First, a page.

Exploratory Testing Skaters

When Cem Kaner introduced the term “exploratory testing” in the mid-80’s, everyone ignored it. When I picked up the term and ran with it, I was mostly ignored. But slowly, it spread through the little community that would become the Context-Driven School. I began talking about it in 1990, and created the first ET class in 1996. It wasn’t until 1999 that Cem and I looked around and noticed that people who were not part of our school had begun to speak and write about it, too.

When we looked at what some of those people were saying, yikes! There was a lot of misunderstanding out there. So, we just kept plugging along and running our peer conferences and hoping that the good would outweigh the bad. I still think that will happen in the long run.

But sometimes it’s hard to stomach how the idea gets twisted. Case in point: James Whittaker, an academic who has not been part of the ET leadership group, and also has little or no experience on an industrial software project as a tester or test manager, has published a book called Exploratory Software Testing.

Whatever Whittaker means when he talks about exploratory testing is NOT what those of us mean who’ve been working on nurturing and developing ET for the last 20 years. As far as I can tell, he has not made more than a shallow study of it. I will probably not write a detailed review (though his publisher asked me to look at it before it was published), because I get too angry when I talk about it, and I would rather not be angry. But Adam Goucher has published his review here.

Another guy who shows up at the conferences, B.J. Rollison, also gets ET wrong. He’s done what he calls “empirical research” into ET, at Microsoft. Since he, again, has not engaged the community that first developed the concept and practices of ET, it’s not altogether surprising that his “research” is based on a poor understanding of ET (for instance, he insists that it’s a technique, not an approach. This is similar to confusing the institution of democracy with the mechanics of voting), and apparently were carried out with untrained subjects, since Rollison himself is not trained in what I recognize as exploratory testing skills.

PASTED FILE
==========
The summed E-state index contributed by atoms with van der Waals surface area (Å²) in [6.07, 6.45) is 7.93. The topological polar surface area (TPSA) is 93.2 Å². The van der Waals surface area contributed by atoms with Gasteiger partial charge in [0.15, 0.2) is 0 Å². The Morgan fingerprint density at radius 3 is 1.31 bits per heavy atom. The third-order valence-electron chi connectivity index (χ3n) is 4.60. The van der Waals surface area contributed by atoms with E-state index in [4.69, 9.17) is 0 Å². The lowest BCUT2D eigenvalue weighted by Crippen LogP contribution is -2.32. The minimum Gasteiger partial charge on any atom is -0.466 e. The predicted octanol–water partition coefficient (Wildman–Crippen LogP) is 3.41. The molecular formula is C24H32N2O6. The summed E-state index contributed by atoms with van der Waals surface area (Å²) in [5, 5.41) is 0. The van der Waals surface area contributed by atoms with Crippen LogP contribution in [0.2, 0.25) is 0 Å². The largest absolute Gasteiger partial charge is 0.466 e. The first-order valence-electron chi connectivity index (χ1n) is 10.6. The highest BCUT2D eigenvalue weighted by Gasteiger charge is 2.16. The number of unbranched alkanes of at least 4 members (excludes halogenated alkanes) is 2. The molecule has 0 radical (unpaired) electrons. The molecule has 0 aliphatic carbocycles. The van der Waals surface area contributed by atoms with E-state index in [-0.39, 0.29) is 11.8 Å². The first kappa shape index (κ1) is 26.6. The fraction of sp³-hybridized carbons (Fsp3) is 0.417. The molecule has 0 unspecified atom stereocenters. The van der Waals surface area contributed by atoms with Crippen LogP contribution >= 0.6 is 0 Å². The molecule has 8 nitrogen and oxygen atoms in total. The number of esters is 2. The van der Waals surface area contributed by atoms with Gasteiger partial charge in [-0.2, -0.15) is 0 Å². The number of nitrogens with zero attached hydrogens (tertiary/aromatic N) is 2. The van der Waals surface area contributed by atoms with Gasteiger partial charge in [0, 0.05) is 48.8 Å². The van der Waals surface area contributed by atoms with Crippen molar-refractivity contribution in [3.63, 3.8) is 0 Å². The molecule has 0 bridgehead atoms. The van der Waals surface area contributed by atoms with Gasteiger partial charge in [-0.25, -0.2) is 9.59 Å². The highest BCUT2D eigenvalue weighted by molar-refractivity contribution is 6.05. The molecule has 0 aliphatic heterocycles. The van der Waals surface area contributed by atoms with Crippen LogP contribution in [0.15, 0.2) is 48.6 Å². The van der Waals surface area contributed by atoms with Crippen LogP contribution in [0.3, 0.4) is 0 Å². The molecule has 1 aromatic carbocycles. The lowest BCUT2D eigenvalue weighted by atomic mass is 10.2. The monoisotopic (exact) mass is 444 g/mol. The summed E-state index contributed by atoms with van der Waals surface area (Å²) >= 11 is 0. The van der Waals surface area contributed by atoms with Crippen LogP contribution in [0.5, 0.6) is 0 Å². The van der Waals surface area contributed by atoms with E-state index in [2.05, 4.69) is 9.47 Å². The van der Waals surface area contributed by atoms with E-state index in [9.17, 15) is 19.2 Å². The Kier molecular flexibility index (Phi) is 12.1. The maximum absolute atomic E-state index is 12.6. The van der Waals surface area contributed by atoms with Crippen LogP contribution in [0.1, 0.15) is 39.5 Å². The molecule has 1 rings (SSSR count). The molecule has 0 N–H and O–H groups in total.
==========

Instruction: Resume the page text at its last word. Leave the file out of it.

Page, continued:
Experimental research into ET can be done, but of course any such work is in the realm of social science, not computer science, because ET is a social and psychological phenomenon. (see the book Exploring Science, for an example of what such research looks like).

Now even within the group of us who’ve been sharing notes, debating, and discovering the roots of professional exploratory thinking in the fields of epistemology and cognitive psychology and the philosophy and study of scientific practice, there are strong differences of opinion. There are people I disagree with (or who just dislike me) whom I still recognize as thoughtful leaders in the realm of exploratory testing (James Lyndsay and Elisabeth Hendrickson are two examples). Perhaps Whittaker and Rollison will become rivals who make interesting discoveries and contributions, at some point. Time will tell. Right now, in my opinion, they are just skating on the surface of this subject.

8 thoughts on “Exploratory Testing Skaters

  1. Hi James,
    before I posted this I tried to read the commenting policy out of respect but found that the link at http://www.satisfice.com/blog/archives/57 isn’t working.

    [James’ Reply: Thanks for reporting that problem. The link now works.]

    After looking around for a bit I found the policy in question, however I’m not sure if this is the latest version/the one that you actually wanted to link to.

    [James’ Reply: Yes, it’s correct.]

    With regard to ET Skaters, I only today commented on an article from Rob Lambert (http://post.ly/5ogr) about the importance of integrity in our profession.
    Disclaimer: I haven’t read the book yet and probably won’t now after reading Adam’s review.
    From Adam’s review it sounds to me as if the integrity went down the drain here.
    If a book about ET is being published, the people who did earlier work on it need to be quoted.

    It should cover the area in a way that brings value to the reader. I’d argue that judging from the number of pages only and the poor review that there is a mismatch between the value to the reader and the price of the book.
    Furthermore the release of a book like this based on the name of a well-known figure in the testing field could be called an exploitation of the people buying it as especially in our field tester names often are a synonym for quality.
    Coming back to my original point, for the sake of making money integrity is taking a second place. In the end it only damages James W so I think in the long run this might backfire which I find more sad than anything else.

    I had the chance to hear BJ Rollins keynote speak at SIGIST a couple of months (years?) back and also attended his workshop. While I can clearly see that he has a lot of experience I was a bit bewildered by his stance to ET. Basically he was saying that all testing is exploratory so there’s nothing special about it.

    [James’ Reply: I don’t have the impression that Rollison has much experience as an actual tester or test manager. If he ever saw me for a job interview, I would have to go over that carefully.